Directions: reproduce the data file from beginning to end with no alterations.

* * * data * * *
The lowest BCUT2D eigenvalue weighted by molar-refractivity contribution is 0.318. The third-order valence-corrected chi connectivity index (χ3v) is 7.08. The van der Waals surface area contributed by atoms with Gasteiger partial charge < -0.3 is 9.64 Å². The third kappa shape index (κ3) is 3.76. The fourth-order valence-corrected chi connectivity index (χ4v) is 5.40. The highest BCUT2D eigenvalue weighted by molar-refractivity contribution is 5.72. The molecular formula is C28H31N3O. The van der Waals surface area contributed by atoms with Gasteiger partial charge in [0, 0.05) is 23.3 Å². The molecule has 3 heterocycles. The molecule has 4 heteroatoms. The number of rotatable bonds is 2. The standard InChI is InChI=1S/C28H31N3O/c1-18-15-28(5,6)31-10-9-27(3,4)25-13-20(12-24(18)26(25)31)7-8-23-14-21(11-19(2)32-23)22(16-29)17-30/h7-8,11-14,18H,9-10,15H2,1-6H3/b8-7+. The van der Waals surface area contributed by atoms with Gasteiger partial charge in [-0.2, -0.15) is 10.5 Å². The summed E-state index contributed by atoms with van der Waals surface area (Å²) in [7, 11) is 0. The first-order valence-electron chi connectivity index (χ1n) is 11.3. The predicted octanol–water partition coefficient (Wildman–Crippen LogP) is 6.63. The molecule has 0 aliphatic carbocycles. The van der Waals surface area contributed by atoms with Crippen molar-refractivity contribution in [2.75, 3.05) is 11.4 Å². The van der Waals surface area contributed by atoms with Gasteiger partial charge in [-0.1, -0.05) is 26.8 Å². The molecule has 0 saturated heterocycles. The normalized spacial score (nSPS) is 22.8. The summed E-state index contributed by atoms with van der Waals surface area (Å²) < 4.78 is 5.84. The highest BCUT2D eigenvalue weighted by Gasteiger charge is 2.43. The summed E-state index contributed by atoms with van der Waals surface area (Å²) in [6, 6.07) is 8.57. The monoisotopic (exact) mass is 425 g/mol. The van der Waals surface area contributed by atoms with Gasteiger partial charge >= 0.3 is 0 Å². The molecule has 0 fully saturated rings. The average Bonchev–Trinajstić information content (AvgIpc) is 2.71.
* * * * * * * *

The lowest BCUT2D eigenvalue weighted by molar-refractivity contribution is 0.318. The third-order valence-corrected chi connectivity index (χ3v) is 7.08. The van der Waals surface area contributed by atoms with Gasteiger partial charge < -0.3 is 9.64 Å². The third kappa shape index (κ3) is 3.76. The fourth-order valence-corrected chi connectivity index (χ4v) is 5.40. The highest BCUT2D eigenvalue weighted by molar-refractivity contribution is 5.72. The molecular formula is C28H31N3O. The van der Waals surface area contributed by atoms with Gasteiger partial charge in [0, 0.05) is 23.3 Å². The molecule has 3 heterocycles. The molecule has 4 heteroatoms. The number of rotatable bonds is 2. The standard InChI is InChI=1S/C28H31N3O/c1-18-15-28(5,6)31-10-9-27(3,4)25-13-20(12-24(18)26(25)31)7-8-23-14-21(11-19(2)32-23)22(16-29)17-30/h7-8,11-14,18H,9-10,15H2,1-6H3/b8-7+. The van der Waals surface area contributed by atoms with Gasteiger partial charge in [-0.2, -0.15) is 10.5 Å². The summed E-state index contributed by atoms with van der Waals surface area (Å²) in [7, 11) is 0. The first-order valence-electron chi connectivity index (χ1n) is 11.3. The predicted octanol–water partition coefficient (Wildman–Crippen LogP) is 6.63. The molecule has 0 aliphatic carbocycles. The van der Waals surface area contributed by atoms with Crippen molar-refractivity contribution in [2.75, 3.05) is 11.4 Å². The van der Waals surface area contributed by atoms with Gasteiger partial charge in [-0.1, -0.05) is 26.8 Å². The molecule has 0 saturated heterocycles. The normalized spacial score (nSPS) is 22.8. The summed E-state index contributed by atoms with van der Waals surface area (Å²) < 4.78 is 5.84. The highest BCUT2D eigenvalue weighted by Gasteiger charge is 2.43. The summed E-state index contributed by atoms with van der Waals surface area (Å²) in [6, 6.07) is 8.57. The monoisotopic (exact) mass is 425 g/mol. The van der Waals surface area contributed by atoms with Gasteiger partial charge >= 0.3 is 0 Å². The molecule has 0 fully saturated rings. The average Bonchev–Trinajstić information content (AvgIpc) is 2.71.